Before our first lockdown at the beginning of 2020 I had the pleasure of attending an exhibition at the Tate Modern, London. As my new found interest for hand loom weaving was developing, initially the exhibition captured my attention from that perspective, but when I read an insight into her life, it became far more fascinating.
Anni Albers (1899-1994) was among the leading innovators of twentieth century modernist abstraction uniting the ancient craft of weaving with the language of modern art. As an artist and designer, teacher and writer she changed the way weaving could be understood as a medium for art, design and architecture.
As a female student at the Bauhaus in Germany in the early 1920s, she was discouraged from taking up certain classes. Anni enrolled in the weaving workshop where she found artistic freedom and began to explore the technical limits of fibres and the loom as a means of expression and experimentation. Albers pioneered a tactile approach to abstraction and modernist design, and her subsequent career as an artist and teacher has had a far-reaching legacy. She inspired and was inspired by her artist contemporaries, among them her teacher, Paul Klee, and her husband, Josef Albers.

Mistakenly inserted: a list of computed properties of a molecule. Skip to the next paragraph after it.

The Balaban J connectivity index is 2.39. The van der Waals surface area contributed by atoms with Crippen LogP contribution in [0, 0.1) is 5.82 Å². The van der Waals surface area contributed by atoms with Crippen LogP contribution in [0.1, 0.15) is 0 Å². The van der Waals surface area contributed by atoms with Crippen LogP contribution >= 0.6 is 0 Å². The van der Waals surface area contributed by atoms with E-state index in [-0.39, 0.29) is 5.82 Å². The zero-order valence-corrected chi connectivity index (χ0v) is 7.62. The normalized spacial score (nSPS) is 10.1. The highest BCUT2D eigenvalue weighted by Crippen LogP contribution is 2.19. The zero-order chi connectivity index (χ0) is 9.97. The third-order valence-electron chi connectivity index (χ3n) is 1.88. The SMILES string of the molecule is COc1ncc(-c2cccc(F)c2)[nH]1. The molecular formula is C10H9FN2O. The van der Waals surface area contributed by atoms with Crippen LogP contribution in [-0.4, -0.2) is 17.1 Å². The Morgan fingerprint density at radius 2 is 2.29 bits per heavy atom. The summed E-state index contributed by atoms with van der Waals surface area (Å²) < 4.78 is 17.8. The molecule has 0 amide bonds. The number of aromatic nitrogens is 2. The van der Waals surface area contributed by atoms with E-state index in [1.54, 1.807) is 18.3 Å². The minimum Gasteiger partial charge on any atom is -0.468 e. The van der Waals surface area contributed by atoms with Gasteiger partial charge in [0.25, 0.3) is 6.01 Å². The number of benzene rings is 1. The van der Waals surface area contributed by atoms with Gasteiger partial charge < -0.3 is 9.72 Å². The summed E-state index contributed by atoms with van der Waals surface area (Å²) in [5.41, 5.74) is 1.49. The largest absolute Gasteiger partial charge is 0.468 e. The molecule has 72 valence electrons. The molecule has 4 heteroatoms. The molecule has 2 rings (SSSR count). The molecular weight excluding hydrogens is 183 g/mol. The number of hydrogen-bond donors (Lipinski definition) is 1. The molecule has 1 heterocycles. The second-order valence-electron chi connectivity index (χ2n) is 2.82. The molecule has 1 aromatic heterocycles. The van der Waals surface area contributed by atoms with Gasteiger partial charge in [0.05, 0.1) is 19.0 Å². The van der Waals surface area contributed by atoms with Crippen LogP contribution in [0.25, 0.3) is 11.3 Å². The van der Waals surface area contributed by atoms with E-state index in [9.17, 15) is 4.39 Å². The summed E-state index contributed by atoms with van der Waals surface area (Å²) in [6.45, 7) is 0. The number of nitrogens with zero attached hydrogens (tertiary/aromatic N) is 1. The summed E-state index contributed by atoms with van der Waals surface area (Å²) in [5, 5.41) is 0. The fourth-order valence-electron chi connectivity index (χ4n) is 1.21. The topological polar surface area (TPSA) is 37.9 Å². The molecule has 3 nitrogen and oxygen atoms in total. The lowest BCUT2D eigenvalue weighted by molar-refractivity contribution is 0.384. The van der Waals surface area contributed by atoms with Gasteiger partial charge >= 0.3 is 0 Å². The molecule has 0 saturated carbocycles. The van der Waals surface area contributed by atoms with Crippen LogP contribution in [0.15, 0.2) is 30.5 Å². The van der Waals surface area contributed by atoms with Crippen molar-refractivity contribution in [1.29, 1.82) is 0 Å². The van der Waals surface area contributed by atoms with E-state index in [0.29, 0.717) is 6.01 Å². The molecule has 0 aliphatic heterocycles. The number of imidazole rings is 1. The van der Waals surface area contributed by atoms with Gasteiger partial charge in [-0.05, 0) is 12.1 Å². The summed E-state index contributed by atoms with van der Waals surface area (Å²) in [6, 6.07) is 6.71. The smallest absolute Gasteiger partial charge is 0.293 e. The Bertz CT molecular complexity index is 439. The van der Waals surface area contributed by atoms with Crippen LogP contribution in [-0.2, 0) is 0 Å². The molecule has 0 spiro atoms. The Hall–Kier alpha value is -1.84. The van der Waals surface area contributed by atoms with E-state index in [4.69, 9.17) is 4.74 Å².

Anni took her form of weaving to a new level. She used her weaving skills and entwined the creative process with art, architecture and design. Objects from exquisite small-scale ‘pictorial weavings’ to large wall-hangings.
The exhibition displayed some of her preliminary designs for wall hangings. Using ancient techniques to develop modernist designs.
Images above show her use of texture adding depth to her wall hangings.
As weaving is a very slow process, her output was relatively small compared to other artists, but there are several factors that make her work seem particularly timely and that resonate in today’s digitised world of instant screen time: such as the slow time of hand-loom weaving and the strong affective sense of the weaver’s hand and touch. As Anni Albers put it, weaving offered ‘ways to regain sensitivity towards textile surfaces: texture’ which also suggests a means to regain a connectedness to a bodily and corporeal existence.
She wasn’t the first artist and designer to treat textiles as central to an ethical modern practice (William Morris), but she was certainly one of the most important weavers of the 20th century to think through a textile imaginary.
Thank you to the Tate Modern for the information I have been able to provide.